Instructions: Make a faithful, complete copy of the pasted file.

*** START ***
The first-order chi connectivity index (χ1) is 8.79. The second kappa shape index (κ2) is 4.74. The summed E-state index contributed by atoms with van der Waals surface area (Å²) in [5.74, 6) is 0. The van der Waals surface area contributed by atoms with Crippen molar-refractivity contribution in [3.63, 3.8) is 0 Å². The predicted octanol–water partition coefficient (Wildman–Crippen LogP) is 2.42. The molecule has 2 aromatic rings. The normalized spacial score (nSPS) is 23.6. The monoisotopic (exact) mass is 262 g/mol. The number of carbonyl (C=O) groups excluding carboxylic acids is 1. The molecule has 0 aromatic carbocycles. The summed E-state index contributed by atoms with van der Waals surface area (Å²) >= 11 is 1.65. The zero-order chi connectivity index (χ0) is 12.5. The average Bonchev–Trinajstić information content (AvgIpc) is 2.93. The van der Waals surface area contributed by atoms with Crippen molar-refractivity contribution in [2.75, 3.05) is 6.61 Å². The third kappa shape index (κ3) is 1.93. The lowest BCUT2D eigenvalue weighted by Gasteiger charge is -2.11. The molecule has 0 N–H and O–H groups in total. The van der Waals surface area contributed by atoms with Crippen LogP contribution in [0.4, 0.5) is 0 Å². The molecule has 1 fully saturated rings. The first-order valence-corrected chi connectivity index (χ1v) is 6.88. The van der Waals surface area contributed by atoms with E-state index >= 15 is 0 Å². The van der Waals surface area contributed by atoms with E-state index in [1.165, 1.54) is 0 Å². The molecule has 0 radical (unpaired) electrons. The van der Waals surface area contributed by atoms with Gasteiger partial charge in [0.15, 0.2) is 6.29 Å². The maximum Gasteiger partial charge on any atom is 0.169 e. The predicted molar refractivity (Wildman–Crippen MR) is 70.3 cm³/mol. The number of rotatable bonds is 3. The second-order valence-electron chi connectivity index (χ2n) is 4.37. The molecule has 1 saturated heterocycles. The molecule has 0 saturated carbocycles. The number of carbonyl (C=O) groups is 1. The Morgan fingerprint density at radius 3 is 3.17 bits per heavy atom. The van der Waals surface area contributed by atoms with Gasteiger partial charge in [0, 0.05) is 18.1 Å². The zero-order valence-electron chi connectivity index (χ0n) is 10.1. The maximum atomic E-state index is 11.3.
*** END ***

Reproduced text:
The first-order chi connectivity index (χ1) is 8.79. The second kappa shape index (κ2) is 4.74. The summed E-state index contributed by atoms with van der Waals surface area (Å²) in [5.74, 6) is 0. The van der Waals surface area contributed by atoms with Crippen molar-refractivity contribution in [3.63, 3.8) is 0 Å². The predicted octanol–water partition coefficient (Wildman–Crippen LogP) is 2.42. The molecule has 2 aromatic rings. The normalized spacial score (nSPS) is 23.6. The monoisotopic (exact) mass is 262 g/mol. The number of carbonyl (C=O) groups excluding carboxylic acids is 1. The molecule has 0 aromatic carbocycles. The summed E-state index contributed by atoms with van der Waals surface area (Å²) >= 11 is 1.65. The zero-order chi connectivity index (χ0) is 12.5. The average Bonchev–Trinajstić information content (AvgIpc) is 2.93. The van der Waals surface area contributed by atoms with Crippen molar-refractivity contribution in [2.75, 3.05) is 6.61 Å². The third kappa shape index (κ3) is 1.93. The lowest BCUT2D eigenvalue weighted by Gasteiger charge is -2.11. The molecule has 0 N–H and O–H groups in total. The van der Waals surface area contributed by atoms with Crippen LogP contribution in [0.4, 0.5) is 0 Å². The molecule has 1 fully saturated rings. The first-order valence-corrected chi connectivity index (χ1v) is 6.88. The van der Waals surface area contributed by atoms with E-state index >= 15 is 0 Å². The van der Waals surface area contributed by atoms with E-state index in [1.165, 1.54) is 0 Å². The molecule has 0 radical (unpaired) electrons. The van der Waals surface area contributed by atoms with Gasteiger partial charge in [0.15, 0.2) is 6.29 Å². The maximum Gasteiger partial charge on any atom is 0.169 e. The predicted molar refractivity (Wildman–Crippen MR) is 70.3 cm³/mol. The number of rotatable bonds is 3. The second-order valence-electron chi connectivity index (χ2n) is 4.37. The molecule has 1 saturated heterocycles. The molecule has 0 saturated carbocycles. The number of carbonyl (C=O) groups is 1. The Morgan fingerprint density at radius 3 is 3.17 bits per heavy atom. The van der Waals surface area contributed by atoms with Gasteiger partial charge in [0, 0.05) is 18.1 Å². The zero-order valence-electron chi connectivity index (χ0n) is 10.1. The maximum atomic E-state index is 11.3.